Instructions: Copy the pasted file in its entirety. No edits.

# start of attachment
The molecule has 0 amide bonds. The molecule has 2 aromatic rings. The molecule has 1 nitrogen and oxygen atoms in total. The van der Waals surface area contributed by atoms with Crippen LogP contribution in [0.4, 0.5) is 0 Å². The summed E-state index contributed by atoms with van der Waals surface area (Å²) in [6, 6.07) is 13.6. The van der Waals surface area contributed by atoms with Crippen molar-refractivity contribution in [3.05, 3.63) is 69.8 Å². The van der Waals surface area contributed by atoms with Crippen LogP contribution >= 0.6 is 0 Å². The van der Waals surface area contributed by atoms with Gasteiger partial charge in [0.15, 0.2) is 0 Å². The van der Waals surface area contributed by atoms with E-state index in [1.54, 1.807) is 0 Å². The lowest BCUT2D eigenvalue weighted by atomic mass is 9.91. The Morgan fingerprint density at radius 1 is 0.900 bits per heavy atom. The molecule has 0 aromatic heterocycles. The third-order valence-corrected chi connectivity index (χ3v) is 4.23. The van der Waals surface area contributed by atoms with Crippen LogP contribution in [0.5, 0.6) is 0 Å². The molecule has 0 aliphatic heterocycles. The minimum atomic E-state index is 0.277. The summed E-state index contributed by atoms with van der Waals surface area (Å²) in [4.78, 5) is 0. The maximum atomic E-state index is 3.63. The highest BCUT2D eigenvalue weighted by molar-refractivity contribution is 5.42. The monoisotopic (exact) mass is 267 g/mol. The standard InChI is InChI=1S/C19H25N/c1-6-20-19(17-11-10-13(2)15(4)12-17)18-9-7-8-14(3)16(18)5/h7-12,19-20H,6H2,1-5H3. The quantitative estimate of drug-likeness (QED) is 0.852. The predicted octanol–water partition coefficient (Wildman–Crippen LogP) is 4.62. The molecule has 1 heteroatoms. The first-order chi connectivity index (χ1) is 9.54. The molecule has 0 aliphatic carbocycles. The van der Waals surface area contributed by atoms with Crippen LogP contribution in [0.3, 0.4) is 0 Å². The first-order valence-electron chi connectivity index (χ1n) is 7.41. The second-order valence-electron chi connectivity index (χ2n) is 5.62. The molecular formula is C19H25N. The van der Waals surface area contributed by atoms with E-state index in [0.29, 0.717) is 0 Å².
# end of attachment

The molecule has 0 amide bonds. The molecule has 2 aromatic rings. The molecule has 1 nitrogen and oxygen atoms in total. The van der Waals surface area contributed by atoms with Crippen LogP contribution in [0.4, 0.5) is 0 Å². The summed E-state index contributed by atoms with van der Waals surface area (Å²) in [6, 6.07) is 13.6. The van der Waals surface area contributed by atoms with Crippen molar-refractivity contribution in [3.05, 3.63) is 69.8 Å². The van der Waals surface area contributed by atoms with Crippen LogP contribution >= 0.6 is 0 Å². The van der Waals surface area contributed by atoms with Gasteiger partial charge in [0.15, 0.2) is 0 Å². The van der Waals surface area contributed by atoms with E-state index in [1.54, 1.807) is 0 Å². The lowest BCUT2D eigenvalue weighted by atomic mass is 9.91. The Morgan fingerprint density at radius 1 is 0.900 bits per heavy atom. The molecule has 0 aromatic heterocycles. The third-order valence-corrected chi connectivity index (χ3v) is 4.23. The van der Waals surface area contributed by atoms with Crippen LogP contribution in [0.5, 0.6) is 0 Å². The molecule has 0 aliphatic heterocycles. The minimum atomic E-state index is 0.277. The summed E-state index contributed by atoms with van der Waals surface area (Å²) in [4.78, 5) is 0. The maximum atomic E-state index is 3.63. The highest BCUT2D eigenvalue weighted by molar-refractivity contribution is 5.42. The monoisotopic (exact) mass is 267 g/mol. The standard InChI is InChI=1S/C19H25N/c1-6-20-19(17-11-10-13(2)15(4)12-17)18-9-7-8-14(3)16(18)5/h7-12,19-20H,6H2,1-5H3. The quantitative estimate of drug-likeness (QED) is 0.852. The predicted octanol–water partition coefficient (Wildman–Crippen LogP) is 4.62. The molecule has 1 heteroatoms. The first-order chi connectivity index (χ1) is 9.54. The molecule has 0 aliphatic carbocycles. The van der Waals surface area contributed by atoms with Crippen LogP contribution in [0.3, 0.4) is 0 Å². The first-order valence-electron chi connectivity index (χ1n) is 7.41. The second-order valence-electron chi connectivity index (χ2n) is 5.62. The molecular formula is C19H25N. The van der Waals surface area contributed by atoms with E-state index in [0.29, 0.717) is 0 Å².